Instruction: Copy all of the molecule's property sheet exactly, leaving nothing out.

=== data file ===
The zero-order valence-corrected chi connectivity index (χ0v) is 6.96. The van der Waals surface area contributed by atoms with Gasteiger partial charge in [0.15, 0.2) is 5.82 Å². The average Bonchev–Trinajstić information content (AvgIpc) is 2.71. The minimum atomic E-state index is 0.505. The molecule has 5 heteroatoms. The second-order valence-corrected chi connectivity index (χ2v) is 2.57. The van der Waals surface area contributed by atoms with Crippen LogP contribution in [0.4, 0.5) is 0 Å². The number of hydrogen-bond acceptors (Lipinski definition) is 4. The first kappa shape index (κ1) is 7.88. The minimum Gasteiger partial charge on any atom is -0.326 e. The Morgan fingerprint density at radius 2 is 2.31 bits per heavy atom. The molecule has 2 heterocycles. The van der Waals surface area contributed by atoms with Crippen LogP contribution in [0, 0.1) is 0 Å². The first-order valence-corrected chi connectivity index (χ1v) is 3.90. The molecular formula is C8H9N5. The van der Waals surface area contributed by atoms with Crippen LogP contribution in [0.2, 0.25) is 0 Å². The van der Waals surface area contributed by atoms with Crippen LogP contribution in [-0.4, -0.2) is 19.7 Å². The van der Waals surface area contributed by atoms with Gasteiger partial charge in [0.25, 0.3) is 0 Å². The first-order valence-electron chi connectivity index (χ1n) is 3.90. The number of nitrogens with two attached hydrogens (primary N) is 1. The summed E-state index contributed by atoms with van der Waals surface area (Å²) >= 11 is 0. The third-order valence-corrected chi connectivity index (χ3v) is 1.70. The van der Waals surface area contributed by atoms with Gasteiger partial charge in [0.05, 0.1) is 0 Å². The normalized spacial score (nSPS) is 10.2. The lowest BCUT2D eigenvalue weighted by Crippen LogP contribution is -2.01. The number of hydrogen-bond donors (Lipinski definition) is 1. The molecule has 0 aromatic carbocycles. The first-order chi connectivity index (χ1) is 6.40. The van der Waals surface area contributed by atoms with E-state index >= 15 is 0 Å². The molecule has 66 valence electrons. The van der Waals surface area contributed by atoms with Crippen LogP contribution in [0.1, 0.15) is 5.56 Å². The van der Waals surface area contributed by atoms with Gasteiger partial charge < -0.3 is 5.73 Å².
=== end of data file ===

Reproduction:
The zero-order valence-corrected chi connectivity index (χ0v) is 6.96. The van der Waals surface area contributed by atoms with Gasteiger partial charge in [0.15, 0.2) is 5.82 Å². The average Bonchev–Trinajstić information content (AvgIpc) is 2.71. The minimum atomic E-state index is 0.505. The molecule has 5 heteroatoms. The second-order valence-corrected chi connectivity index (χ2v) is 2.57. The van der Waals surface area contributed by atoms with Crippen LogP contribution in [0.4, 0.5) is 0 Å². The number of hydrogen-bond acceptors (Lipinski definition) is 4. The first kappa shape index (κ1) is 7.88. The minimum Gasteiger partial charge on any atom is -0.326 e. The Morgan fingerprint density at radius 2 is 2.31 bits per heavy atom. The molecule has 2 heterocycles. The van der Waals surface area contributed by atoms with Crippen LogP contribution in [0, 0.1) is 0 Å². The first-order valence-corrected chi connectivity index (χ1v) is 3.90. The molecular formula is C8H9N5. The van der Waals surface area contributed by atoms with Crippen LogP contribution in [0.2, 0.25) is 0 Å². The van der Waals surface area contributed by atoms with Crippen LogP contribution in [-0.4, -0.2) is 19.7 Å². The van der Waals surface area contributed by atoms with Gasteiger partial charge in [0.25, 0.3) is 0 Å². The first-order valence-electron chi connectivity index (χ1n) is 3.90. The number of nitrogens with two attached hydrogens (primary N) is 1. The summed E-state index contributed by atoms with van der Waals surface area (Å²) >= 11 is 0. The third-order valence-corrected chi connectivity index (χ3v) is 1.70. The van der Waals surface area contributed by atoms with Gasteiger partial charge in [0.05, 0.1) is 0 Å². The normalized spacial score (nSPS) is 10.2. The lowest BCUT2D eigenvalue weighted by Crippen LogP contribution is -2.01. The number of hydrogen-bond donors (Lipinski definition) is 1. The molecule has 0 aromatic carbocycles. The first-order chi connectivity index (χ1) is 6.40. The van der Waals surface area contributed by atoms with E-state index >= 15 is 0 Å². The molecule has 66 valence electrons. The van der Waals surface area contributed by atoms with Crippen LogP contribution in [0.1, 0.15) is 5.56 Å². The van der Waals surface area contributed by atoms with Gasteiger partial charge < -0.3 is 5.73 Å².